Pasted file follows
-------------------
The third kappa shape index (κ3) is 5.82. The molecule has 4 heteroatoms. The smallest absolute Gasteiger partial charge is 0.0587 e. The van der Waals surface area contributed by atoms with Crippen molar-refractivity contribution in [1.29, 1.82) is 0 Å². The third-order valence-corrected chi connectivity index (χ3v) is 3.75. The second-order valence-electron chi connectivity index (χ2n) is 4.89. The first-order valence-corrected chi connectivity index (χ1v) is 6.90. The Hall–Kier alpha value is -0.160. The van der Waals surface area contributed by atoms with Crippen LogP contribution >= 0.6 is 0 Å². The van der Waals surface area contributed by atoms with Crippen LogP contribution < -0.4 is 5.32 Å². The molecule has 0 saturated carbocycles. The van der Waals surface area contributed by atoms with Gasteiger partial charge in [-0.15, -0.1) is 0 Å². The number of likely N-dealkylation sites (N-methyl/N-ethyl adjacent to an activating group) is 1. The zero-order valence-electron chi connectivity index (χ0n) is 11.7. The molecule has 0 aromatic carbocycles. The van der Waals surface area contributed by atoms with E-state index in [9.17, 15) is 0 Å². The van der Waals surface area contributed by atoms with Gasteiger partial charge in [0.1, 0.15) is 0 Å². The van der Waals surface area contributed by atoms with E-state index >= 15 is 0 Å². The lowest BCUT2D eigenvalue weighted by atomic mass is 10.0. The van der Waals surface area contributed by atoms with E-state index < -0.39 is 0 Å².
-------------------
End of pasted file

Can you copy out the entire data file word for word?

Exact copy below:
The third kappa shape index (κ3) is 5.82. The molecule has 4 heteroatoms. The smallest absolute Gasteiger partial charge is 0.0587 e. The van der Waals surface area contributed by atoms with Crippen molar-refractivity contribution in [1.29, 1.82) is 0 Å². The third-order valence-corrected chi connectivity index (χ3v) is 3.75. The second-order valence-electron chi connectivity index (χ2n) is 4.89. The first-order valence-corrected chi connectivity index (χ1v) is 6.90. The Hall–Kier alpha value is -0.160. The van der Waals surface area contributed by atoms with Crippen LogP contribution >= 0.6 is 0 Å². The van der Waals surface area contributed by atoms with Crippen LogP contribution < -0.4 is 5.32 Å². The molecule has 0 saturated carbocycles. The van der Waals surface area contributed by atoms with Gasteiger partial charge in [-0.15, -0.1) is 0 Å². The number of likely N-dealkylation sites (N-methyl/N-ethyl adjacent to an activating group) is 1. The zero-order valence-electron chi connectivity index (χ0n) is 11.7. The molecule has 0 aromatic carbocycles. The van der Waals surface area contributed by atoms with E-state index in [9.17, 15) is 0 Å². The van der Waals surface area contributed by atoms with Gasteiger partial charge in [0.1, 0.15) is 0 Å². The van der Waals surface area contributed by atoms with E-state index >= 15 is 0 Å². The lowest BCUT2D eigenvalue weighted by atomic mass is 10.0. The van der Waals surface area contributed by atoms with E-state index < -0.39 is 0 Å².